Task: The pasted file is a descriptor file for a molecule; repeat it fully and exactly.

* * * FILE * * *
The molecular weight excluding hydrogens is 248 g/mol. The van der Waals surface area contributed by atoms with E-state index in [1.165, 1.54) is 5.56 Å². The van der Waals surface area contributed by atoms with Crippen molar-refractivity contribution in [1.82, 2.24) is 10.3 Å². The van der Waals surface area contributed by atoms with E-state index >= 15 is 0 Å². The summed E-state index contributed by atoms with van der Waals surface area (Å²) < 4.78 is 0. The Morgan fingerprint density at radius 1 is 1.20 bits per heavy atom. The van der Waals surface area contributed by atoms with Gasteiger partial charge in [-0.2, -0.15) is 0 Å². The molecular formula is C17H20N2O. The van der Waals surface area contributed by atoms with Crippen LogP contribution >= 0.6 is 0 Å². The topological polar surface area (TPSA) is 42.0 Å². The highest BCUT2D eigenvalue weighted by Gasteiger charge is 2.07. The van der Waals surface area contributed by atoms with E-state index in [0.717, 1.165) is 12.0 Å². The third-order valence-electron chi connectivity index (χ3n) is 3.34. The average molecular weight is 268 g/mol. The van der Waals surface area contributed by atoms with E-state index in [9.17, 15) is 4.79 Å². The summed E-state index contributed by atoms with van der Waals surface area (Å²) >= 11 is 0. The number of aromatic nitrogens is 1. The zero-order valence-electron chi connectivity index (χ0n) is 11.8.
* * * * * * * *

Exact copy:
The molecular weight excluding hydrogens is 248 g/mol. The van der Waals surface area contributed by atoms with E-state index in [1.165, 1.54) is 5.56 Å². The van der Waals surface area contributed by atoms with Crippen molar-refractivity contribution in [1.82, 2.24) is 10.3 Å². The van der Waals surface area contributed by atoms with E-state index >= 15 is 0 Å². The summed E-state index contributed by atoms with van der Waals surface area (Å²) < 4.78 is 0. The Morgan fingerprint density at radius 1 is 1.20 bits per heavy atom. The van der Waals surface area contributed by atoms with Gasteiger partial charge in [-0.2, -0.15) is 0 Å². The molecular formula is C17H20N2O. The van der Waals surface area contributed by atoms with Crippen LogP contribution >= 0.6 is 0 Å². The topological polar surface area (TPSA) is 42.0 Å². The highest BCUT2D eigenvalue weighted by Gasteiger charge is 2.07. The van der Waals surface area contributed by atoms with E-state index in [0.717, 1.165) is 12.0 Å². The third-order valence-electron chi connectivity index (χ3n) is 3.34. The average molecular weight is 268 g/mol. The van der Waals surface area contributed by atoms with E-state index in [9.17, 15) is 4.79 Å². The summed E-state index contributed by atoms with van der Waals surface area (Å²) >= 11 is 0. The number of aromatic nitrogens is 1. The zero-order valence-electron chi connectivity index (χ0n) is 11.8.